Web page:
I write dark things...
Communication is tricky at best. We interact, thinking we’re on the same page, and sometimes suddenly, we find out we’re not.
It’s not unusual to write a phrase and find out later that what was clear to me was lost on my readers. Choice of wording is tricky, and inevitably things can get lost in translation from my brain to the paper. All writers have this happen to a degree, it’s just a part of honing the craft and perfecting skills.
I recently finished reading the Fever series by Karen Marie Moning, and the final book, ‘Shadowfever’, debuted #1 on the New York Times bestseller list, so to say she’s got a healthy audience is an understatement. This dark urban fantasy series is full of flawed, power-hungry characters fighting over a dark object of of unimaginable power as they claw their way through an apocalypse in Dublin.
I visited the authors forums and enjoyed sharing revelations of the final tome with fellow readers. You know, who guessed certain plot points correctly, what Moning’s next series spin-off might entail, etc, etc. But then there were the questions by some that made me wonder–did you read the same book as the rest of us? The answers they got back were uniform and wonderfully politely handled, true to the plot the majority remembered (happily I counted myself in that group). But seriously, their comprehension in some cases was so far off the mark, I’m not sure where they even got the ideas. Moning is a great author, with awesome editors–is it just not possible to communicate clearly with every reader?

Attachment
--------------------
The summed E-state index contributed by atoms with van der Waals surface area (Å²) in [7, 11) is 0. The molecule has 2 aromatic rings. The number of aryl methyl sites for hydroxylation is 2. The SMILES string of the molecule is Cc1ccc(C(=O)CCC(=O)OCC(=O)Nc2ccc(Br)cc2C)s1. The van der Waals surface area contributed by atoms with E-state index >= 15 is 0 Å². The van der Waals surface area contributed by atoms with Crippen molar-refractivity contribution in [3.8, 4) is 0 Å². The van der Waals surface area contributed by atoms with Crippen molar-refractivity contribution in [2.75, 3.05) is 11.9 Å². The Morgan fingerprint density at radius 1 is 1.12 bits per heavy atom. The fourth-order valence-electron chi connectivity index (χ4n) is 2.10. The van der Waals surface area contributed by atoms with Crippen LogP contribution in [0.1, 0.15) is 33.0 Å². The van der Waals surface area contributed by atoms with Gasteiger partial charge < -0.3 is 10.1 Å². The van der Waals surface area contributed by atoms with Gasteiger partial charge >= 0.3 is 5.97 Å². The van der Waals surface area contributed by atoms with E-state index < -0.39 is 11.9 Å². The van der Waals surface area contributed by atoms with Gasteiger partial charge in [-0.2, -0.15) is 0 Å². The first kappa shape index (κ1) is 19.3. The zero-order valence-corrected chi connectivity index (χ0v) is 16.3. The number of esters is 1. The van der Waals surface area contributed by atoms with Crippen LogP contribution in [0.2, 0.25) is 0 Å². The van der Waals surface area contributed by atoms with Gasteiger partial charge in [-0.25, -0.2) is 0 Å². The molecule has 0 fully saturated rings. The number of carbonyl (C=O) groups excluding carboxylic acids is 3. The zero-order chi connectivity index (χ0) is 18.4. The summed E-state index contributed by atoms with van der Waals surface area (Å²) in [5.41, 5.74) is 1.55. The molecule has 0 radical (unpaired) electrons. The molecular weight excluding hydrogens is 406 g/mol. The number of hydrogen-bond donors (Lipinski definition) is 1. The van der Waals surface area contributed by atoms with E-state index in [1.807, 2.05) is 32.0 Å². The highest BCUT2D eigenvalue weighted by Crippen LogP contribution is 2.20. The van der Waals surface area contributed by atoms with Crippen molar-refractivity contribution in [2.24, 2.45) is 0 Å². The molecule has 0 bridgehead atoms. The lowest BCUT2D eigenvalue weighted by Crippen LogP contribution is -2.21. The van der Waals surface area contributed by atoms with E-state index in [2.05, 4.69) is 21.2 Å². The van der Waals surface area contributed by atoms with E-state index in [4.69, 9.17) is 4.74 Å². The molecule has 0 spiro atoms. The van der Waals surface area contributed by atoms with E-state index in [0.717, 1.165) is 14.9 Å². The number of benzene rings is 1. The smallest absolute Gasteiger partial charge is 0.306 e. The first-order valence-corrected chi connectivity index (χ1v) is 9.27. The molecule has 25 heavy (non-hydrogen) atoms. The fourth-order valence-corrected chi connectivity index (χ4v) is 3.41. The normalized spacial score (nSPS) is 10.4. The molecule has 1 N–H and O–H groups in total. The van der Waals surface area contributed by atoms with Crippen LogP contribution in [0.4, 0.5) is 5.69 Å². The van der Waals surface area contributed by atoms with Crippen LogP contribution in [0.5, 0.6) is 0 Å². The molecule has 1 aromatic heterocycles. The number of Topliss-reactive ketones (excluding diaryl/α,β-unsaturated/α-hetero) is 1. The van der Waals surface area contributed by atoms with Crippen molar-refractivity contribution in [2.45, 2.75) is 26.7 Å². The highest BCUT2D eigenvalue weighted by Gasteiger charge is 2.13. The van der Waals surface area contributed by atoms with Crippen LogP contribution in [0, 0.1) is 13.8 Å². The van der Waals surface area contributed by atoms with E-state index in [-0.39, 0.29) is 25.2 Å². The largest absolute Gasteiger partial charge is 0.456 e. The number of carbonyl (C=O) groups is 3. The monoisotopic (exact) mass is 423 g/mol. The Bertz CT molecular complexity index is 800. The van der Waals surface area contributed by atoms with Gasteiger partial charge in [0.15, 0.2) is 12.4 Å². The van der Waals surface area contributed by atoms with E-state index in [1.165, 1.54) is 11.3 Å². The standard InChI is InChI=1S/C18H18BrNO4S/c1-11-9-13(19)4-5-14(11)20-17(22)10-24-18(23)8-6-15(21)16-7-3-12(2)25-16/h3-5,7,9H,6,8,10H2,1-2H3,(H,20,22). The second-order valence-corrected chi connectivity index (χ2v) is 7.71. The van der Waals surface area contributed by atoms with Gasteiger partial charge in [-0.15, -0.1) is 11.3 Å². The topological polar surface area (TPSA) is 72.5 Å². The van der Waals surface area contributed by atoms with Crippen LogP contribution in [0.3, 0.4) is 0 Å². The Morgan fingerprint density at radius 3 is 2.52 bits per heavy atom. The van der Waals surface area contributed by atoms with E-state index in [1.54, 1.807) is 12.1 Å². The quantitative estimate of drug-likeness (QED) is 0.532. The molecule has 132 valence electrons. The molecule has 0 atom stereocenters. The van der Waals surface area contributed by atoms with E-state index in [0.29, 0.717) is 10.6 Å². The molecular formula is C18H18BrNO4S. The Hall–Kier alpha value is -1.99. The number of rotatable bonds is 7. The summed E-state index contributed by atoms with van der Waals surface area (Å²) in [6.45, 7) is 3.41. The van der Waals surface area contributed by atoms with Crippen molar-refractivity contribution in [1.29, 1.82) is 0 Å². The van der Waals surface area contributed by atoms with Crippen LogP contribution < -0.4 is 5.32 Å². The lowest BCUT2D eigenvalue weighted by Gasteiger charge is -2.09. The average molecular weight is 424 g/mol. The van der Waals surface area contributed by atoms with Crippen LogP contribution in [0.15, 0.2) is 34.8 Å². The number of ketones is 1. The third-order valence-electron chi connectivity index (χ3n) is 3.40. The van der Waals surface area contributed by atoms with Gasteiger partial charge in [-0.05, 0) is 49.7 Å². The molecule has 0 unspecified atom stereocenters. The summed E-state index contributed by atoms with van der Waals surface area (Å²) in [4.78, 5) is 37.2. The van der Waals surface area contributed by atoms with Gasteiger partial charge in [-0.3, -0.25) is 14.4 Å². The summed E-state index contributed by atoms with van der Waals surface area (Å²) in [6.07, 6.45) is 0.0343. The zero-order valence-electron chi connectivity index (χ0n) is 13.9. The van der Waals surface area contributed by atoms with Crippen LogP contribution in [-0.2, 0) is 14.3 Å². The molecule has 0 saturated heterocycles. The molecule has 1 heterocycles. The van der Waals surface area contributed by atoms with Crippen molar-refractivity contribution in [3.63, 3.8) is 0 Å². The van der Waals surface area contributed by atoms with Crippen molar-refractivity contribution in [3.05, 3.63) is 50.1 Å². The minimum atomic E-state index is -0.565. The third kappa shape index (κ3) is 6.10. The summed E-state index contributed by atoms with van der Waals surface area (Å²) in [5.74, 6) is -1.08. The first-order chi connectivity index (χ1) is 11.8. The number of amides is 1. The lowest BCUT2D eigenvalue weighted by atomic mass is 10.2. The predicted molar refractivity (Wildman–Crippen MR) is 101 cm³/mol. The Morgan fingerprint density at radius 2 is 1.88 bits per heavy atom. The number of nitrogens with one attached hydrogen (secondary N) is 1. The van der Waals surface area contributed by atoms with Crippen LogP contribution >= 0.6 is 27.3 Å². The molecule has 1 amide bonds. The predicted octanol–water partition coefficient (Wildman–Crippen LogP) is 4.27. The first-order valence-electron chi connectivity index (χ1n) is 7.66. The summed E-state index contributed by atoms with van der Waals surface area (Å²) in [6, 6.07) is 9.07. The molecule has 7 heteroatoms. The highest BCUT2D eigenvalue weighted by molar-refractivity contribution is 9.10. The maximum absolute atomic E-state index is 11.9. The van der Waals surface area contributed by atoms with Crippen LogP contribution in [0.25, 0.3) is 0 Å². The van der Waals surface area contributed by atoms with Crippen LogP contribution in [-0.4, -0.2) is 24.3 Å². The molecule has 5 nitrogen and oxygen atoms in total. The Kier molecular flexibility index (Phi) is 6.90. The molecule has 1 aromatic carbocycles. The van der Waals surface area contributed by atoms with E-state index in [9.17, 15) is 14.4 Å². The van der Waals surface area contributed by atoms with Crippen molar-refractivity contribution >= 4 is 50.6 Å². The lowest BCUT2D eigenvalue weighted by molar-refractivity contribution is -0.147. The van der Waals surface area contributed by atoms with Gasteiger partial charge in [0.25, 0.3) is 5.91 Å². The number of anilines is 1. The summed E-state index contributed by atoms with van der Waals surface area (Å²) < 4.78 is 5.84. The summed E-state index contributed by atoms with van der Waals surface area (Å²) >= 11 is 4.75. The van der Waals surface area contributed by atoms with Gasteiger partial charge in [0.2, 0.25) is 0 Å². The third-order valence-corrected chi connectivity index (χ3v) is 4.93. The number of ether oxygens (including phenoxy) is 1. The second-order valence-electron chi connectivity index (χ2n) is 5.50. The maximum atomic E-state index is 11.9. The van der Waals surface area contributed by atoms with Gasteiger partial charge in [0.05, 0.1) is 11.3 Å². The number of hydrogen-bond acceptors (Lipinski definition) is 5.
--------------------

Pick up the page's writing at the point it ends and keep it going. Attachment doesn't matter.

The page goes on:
Now, from another angle, I’ve been reading Mark Morford’s ‘The Daring Spectacle: Adventures in Deviant Journalism’. This is a compilation of his articles from 2000 – 2010, and he’s lovingly added in select hate mail for your reading pleasure. Why? Because hate speech, when brought to light, loses its power. And they’re funny in their ignorance. At least that’s my personal take.
In the hate mail you get the impression that the writers saw the word ‘homosexual’ and fired up their emails, unable to even process the remainder of the content of the message due to the power of the trigger being tripped. Granted Morford is unabashedly straight (not that it matters), but the gay-bashers don’t take the time to get their facts straight, all that matters is he defended gay rights in a column, and this deserves a page a vitriolic hate because he must be gay. What?
I’ve said it before, and I’ll say it again. Literacy is the challenge of our time. Reading comprehension is not a given. Healthy debate requires understanding the issue. Perhaps I only say this because I’ve written too many training manuals and user guides. It’s much harder to write directions than people think. Try it sometime. It’s a true education in how the human mind processes input, and how we tend to leave out assumed yet necessary steps.
What communication challenges do you suffer due to comprehension? Due to hate? I hope none. I hope when you find these issues in others, that you do your best to point them in the direction of education and open-mindedness. Of course, I did say ‘homosexual’ up there…